On the Wintertime Wind-driven Circulation in the Yellow Sea and the East China Sea : Part I. Effect of Tide-induced Bottom Friction

• Journal title : Ocean and Polar Research
• Volume 25, Issue spc3,  2003, pp.361-371
• Publisher : Korea Institute of Ocean Science & Technology
• DOI : 10.4217/OPR.2003.25.spc3.361
Title & Authors
On the Wintertime Wind-driven Circulation in the Yellow Sea and the East China Sea : Part I. Effect of Tide-induced Bottom Friction
Lee, Jong-Chan; Kim, Chang-Shik; Jung, Kyung-Tae; Jun, Ki-Cheon;

Abstract
The effect of bottom friction on the steady wind-driven circulation in the Yellow Sea and the East China Sea (YSECS) has been studied using a two-dimensional numerical model with and without tidal forcing. Upwind flow experiment in YSECS has also been carried out with a schematic time variation in the wind field. The surface water setup and circulation pattern due to steady wind forcing are found to be very sensitive to the bottom friction. When the effects of tidal currents are neglected, the overall current velocities are overestimated and eddies of various sizes appear, upwind flow is formed within the deep trough of the Yellow Sea, forming a part of the topographic gyre on the side of Korea. When tidal forcing is taken into account, the wind-induced surface elevations are smoothed out due to the strong tide-induced bottom friction, which is aligned almost normal to the wind stresses; weak upwind flow is farmed in the deep trough of the Yellow Sea, west and south of Jeju. Calculation with wind forcing only through a parameterized linear bottom friction produces almost same results from the calculation with $\small{M_2}$ tidal forcing and wind forcing using a quadratic bottom friction, supporting Hunter (1975)`s linearization of bottom friction which includes the effect of tidal current, can be applied to the simulation of wind-driven circulation in YSECS. The results show that steady wind forcing is not a dominant factor to the winter-time upwind flow in YSECS. Upwind flow experiment which considers the relaxation of pressure gradient (Huesh et al. 1986) shows that 1) a downwind flow is dominant over the whole YSECS when the northerly wind reaches a maximum speed; 2) a trend of upwind flow near the trough is found during relaxation when the wind abates; 3) a northward flow dominates over the YSECS after the wind stops. The results also show that the upwind flow in the trough of Yellow Sea is forced by a wind-induced longitudinal surface elevation gradient.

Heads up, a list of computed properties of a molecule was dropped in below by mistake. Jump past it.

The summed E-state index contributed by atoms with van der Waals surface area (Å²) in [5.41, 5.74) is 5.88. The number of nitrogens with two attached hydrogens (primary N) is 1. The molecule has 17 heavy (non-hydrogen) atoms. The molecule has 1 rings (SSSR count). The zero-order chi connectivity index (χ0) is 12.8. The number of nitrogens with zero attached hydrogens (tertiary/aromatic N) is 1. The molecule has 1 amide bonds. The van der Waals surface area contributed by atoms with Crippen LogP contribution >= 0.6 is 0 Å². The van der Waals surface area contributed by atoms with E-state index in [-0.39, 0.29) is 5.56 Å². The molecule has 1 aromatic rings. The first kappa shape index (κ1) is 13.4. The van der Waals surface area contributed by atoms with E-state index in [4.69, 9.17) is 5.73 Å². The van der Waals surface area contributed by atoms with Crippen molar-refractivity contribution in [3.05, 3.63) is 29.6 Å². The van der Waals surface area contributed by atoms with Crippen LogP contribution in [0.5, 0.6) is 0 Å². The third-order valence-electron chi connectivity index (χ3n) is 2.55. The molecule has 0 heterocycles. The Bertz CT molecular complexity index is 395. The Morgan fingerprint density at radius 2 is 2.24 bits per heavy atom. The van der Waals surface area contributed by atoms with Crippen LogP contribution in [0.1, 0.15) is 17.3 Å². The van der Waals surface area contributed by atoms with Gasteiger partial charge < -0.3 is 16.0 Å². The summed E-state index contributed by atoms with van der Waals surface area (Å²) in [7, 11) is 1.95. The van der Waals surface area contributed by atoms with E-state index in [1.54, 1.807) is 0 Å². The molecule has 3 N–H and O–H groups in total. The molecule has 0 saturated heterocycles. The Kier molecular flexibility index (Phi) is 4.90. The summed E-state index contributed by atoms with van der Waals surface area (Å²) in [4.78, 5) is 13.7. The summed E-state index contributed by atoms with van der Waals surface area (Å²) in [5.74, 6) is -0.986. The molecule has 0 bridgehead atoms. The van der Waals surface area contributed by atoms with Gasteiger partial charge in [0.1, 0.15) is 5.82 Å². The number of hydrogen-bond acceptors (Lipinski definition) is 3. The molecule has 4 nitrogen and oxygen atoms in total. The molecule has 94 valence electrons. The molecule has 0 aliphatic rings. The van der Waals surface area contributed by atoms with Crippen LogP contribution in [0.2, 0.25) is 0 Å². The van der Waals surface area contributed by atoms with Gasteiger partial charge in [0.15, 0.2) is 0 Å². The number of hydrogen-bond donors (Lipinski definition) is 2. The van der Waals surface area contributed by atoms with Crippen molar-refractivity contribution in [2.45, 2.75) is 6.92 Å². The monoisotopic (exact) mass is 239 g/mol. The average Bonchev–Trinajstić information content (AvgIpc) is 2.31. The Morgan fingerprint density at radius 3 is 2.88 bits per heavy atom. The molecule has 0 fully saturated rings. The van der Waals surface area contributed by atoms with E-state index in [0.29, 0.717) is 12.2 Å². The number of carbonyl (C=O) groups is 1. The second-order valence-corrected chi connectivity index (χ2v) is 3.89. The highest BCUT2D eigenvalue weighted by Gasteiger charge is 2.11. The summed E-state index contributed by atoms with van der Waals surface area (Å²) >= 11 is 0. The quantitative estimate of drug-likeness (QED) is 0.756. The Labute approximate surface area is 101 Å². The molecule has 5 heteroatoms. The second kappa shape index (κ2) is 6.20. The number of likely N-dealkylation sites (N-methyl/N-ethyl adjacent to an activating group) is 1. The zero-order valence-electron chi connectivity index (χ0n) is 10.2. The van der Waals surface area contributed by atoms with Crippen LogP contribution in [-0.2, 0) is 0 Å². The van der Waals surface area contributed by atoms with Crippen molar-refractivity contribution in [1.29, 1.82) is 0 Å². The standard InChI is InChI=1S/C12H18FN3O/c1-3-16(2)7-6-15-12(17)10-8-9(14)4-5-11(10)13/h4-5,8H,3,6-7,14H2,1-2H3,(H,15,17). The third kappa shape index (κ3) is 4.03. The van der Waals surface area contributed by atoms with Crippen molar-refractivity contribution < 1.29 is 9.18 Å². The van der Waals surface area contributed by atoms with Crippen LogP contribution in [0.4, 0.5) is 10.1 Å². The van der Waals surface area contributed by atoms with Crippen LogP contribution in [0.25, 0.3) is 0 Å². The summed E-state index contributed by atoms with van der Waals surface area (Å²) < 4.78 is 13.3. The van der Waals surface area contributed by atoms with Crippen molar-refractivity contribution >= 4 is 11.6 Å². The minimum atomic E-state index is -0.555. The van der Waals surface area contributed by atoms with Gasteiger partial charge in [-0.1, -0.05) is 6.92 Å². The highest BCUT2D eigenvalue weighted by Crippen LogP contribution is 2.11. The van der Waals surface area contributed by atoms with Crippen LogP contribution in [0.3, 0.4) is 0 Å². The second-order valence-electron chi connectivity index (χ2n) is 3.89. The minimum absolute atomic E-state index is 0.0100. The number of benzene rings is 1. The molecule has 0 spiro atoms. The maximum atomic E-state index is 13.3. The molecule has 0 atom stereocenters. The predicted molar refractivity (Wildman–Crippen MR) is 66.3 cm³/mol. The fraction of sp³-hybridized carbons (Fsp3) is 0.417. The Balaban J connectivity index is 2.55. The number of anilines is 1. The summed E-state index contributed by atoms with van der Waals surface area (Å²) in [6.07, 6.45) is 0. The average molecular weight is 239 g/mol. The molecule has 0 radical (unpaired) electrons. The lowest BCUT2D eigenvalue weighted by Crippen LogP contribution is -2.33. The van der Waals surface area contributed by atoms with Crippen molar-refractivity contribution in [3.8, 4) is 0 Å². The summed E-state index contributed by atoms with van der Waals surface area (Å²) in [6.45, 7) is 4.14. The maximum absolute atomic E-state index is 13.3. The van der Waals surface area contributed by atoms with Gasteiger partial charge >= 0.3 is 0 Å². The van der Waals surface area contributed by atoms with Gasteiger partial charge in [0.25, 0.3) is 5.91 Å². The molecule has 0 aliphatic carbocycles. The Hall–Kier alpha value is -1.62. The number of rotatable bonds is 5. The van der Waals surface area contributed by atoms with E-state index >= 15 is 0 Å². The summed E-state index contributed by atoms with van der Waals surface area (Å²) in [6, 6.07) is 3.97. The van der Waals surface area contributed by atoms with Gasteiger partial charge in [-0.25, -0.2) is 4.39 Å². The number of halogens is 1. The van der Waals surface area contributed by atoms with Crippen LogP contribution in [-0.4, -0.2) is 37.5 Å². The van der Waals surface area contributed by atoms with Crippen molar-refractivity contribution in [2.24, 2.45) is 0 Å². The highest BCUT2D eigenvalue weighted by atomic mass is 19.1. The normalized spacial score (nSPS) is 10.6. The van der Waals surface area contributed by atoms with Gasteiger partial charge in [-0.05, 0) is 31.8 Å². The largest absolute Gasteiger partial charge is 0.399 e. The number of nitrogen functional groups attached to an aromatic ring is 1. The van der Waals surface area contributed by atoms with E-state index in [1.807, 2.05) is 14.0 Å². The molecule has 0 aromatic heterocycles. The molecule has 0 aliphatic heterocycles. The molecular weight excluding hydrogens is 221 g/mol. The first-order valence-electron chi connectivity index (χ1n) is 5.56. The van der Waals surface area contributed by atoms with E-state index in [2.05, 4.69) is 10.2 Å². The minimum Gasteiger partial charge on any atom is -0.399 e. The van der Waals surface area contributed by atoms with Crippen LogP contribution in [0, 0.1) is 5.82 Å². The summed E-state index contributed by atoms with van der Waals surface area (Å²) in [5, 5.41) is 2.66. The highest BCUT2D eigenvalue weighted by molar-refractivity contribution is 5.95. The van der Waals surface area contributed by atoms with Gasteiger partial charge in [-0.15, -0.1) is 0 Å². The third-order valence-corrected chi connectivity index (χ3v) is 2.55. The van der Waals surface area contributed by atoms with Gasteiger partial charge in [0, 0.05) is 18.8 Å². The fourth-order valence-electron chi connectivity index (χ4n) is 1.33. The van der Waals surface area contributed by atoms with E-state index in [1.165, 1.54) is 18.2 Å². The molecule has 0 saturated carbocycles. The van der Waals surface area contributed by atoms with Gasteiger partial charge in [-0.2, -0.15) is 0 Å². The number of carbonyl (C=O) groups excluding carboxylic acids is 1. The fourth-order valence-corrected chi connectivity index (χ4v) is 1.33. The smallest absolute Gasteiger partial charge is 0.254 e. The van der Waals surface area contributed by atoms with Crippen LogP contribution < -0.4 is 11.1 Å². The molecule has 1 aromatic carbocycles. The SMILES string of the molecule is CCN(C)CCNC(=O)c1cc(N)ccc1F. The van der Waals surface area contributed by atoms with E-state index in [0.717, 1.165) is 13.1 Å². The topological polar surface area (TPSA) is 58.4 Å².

Keywords
wind-driven circulation;bottom friction;upwind flow;Yellow Sea;
Language
Korean
Cited by
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